A vehicle radiator consists of core tubes, radiator cap, fitting necks, cooling fins and bottom and side tanks. Radiators come equipped with aluminium or copper construction or a combination of plastic and metal. Plastic bottom and side tanks are found on some of the newer domestic or foreign-make automobiles because they resists rust and weighs less than the metal varieties. Radiators work under a slight pressure measured in pounds. Heat and boiling cause the pressure. The higher the temperature, the higher the pressure rises. Excessive pressure can cause seam cracks and pinhole leaks. Checking the radiator pressure also runs leak tests on all the other cooling system passages and components.
- Skill level:
- Moderately Easy
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Things you need
- Floor jack
- Jack stands
- Duct tape
- Owner's repair manual
- Old blankets
- Lithium grease
- Pressure tester
- Shop light
Take your vehicle to a car wash, and open the bonnet. Use plastic to cover crucial electronic components such as the alternator, distributor, cold-air intake and any exposed electrical sensor. Pressure wash (with soap setting) the engine and radiator on the top sides and bottom, removing dirt and oil from the radiator fins and engine block. Rinse with clean water. Remove the plastic and tape. Drive the vehicle home.
Place the shifter in park, for an automatic. Place the shifter in neutral for a manual transmission. Apply the emergency brake. Remove the radiator cap. Fill the radiator to the top limit mark, which will be just under the bottom of the filler neck. Fill the plastic overflow tank reservoir to the prescribed limit.
Use a floor jack to lift the vehicle, and place four jack stands under each corner of the frame. Place some old blankets under the vehicle to catch any leaking water. Open a radiator pressure tester kit, and read the directions. Make sure the engine has cooled. Pick the appropriate adaptor that fits over the inlet neck of your radiator. Screw the adaptor to the radiator neck.
Use the pump handle on the pressure-testing tool to bring the pressure to 4.54 Kilogram, or look at the pound pressure rating on your radiator cap; if it reads 5.44 Kilogram on your radiator cap, pump the tool until the gauge reads 5.44 Kilogram. Refer to your owner's manual for the cap pressure if the number can not be read on your cap face.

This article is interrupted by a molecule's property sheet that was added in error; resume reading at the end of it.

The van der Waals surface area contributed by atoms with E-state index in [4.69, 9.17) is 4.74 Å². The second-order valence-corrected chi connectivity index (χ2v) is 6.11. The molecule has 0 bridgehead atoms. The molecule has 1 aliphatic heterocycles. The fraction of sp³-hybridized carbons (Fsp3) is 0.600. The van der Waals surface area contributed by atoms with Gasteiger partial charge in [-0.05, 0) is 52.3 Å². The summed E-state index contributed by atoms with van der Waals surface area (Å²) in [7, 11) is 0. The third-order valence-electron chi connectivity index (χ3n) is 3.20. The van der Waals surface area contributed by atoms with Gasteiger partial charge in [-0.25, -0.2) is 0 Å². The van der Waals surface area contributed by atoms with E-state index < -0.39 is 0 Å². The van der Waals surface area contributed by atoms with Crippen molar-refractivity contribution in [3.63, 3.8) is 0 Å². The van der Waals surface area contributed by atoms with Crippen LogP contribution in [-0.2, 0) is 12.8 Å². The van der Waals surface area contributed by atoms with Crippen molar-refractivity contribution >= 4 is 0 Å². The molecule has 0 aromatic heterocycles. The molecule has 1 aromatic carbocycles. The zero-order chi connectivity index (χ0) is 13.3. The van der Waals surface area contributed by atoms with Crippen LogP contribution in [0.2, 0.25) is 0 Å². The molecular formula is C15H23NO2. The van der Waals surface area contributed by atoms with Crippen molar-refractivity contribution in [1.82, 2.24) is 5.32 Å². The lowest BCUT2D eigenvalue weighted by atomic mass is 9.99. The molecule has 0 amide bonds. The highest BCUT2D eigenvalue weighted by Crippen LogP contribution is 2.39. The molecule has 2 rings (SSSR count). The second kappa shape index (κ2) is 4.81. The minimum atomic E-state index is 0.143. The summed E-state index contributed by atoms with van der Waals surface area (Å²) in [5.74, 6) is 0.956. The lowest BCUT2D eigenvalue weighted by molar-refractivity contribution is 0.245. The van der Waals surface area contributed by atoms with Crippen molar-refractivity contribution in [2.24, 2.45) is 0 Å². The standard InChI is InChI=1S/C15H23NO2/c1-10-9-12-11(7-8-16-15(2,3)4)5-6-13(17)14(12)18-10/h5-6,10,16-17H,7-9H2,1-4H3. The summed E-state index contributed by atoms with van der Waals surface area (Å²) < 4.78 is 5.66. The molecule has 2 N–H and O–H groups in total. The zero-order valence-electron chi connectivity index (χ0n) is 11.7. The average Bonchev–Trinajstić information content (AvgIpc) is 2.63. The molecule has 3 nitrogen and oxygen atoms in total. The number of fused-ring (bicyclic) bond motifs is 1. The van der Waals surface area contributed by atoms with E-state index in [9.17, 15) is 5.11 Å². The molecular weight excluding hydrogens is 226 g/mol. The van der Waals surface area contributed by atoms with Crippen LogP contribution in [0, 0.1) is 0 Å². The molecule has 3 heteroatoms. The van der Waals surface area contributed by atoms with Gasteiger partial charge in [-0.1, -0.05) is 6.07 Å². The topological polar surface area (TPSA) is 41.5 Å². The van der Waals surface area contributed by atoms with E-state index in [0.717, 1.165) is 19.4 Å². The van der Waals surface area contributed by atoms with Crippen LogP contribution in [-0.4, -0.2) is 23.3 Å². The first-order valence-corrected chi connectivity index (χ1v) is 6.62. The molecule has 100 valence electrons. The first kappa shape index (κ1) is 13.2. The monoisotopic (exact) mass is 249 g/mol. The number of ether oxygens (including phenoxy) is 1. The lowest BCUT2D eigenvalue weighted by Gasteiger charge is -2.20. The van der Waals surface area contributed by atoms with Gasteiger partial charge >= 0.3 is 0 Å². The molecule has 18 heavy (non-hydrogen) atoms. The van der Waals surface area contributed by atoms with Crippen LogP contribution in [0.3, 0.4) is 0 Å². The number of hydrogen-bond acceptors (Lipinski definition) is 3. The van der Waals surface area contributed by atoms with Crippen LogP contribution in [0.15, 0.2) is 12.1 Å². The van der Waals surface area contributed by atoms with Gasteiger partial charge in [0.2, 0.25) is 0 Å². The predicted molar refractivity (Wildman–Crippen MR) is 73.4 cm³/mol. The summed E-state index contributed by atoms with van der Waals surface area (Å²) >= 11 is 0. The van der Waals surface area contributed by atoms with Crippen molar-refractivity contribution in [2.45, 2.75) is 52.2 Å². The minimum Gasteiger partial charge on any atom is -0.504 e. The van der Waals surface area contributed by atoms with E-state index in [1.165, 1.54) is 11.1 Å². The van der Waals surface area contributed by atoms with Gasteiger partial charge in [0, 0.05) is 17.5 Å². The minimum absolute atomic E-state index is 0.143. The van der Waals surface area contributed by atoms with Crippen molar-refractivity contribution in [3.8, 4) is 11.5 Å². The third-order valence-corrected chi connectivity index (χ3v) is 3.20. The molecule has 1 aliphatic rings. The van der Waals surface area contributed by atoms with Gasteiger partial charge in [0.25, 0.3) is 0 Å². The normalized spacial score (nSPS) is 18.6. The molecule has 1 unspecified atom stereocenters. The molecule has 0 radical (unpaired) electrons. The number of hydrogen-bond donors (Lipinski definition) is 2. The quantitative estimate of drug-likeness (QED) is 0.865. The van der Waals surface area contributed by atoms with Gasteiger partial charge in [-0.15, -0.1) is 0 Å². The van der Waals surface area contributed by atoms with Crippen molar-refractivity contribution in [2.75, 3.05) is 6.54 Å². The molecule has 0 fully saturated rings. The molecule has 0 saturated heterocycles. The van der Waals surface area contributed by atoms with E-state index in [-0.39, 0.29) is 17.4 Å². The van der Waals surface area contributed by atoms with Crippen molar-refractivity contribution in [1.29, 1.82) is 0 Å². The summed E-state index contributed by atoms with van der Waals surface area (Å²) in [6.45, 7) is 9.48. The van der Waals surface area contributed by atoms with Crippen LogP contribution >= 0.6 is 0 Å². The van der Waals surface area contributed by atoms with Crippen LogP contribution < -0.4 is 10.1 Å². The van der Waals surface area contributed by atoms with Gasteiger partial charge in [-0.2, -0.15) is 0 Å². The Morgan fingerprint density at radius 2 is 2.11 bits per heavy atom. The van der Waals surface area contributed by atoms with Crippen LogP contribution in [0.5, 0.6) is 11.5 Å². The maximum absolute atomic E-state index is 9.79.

Use a shop light to examine the upper and lower radiator hoses, the radiator drain plug, radiator tank seams, underside of the water pump and heater hoses. Refer to your owner's manual for the cooling system components and routes. Look for coolant leaks at those points.
Let the pumped pressure remain in the radiator for at least 20 minutes. If the pressure drops and you can not find any external leaks, you might have a defective intake manifold or head gasket. Check the heater core under the dashboard to make sure it has no leak and has not wet the carpet.
Remove the pressure tester adaptor, slowly releasing the pressure. Insert the adaptor extension in the kit into the radiator fill neck by twisting it in. Wipe the inside of the radiator cap clean with a rag, and smear a small amount of grease on the copper cap gasket.
Screw the radiator cap onto the top adaptor extension. Pump up the pressure tester to the correct poundage, per your owner's manual. Listen for air escaping from your radiator cap, or look for any signs of leaking water from the radiator cap gasket or pressure relief valve. Allow the pressure to hold for 20 minutes. Look for any drop in pressure, which will indicate a leak.
Raise the vehicle with the floor jack, and remove the jack stands. Replace the radiator cap.
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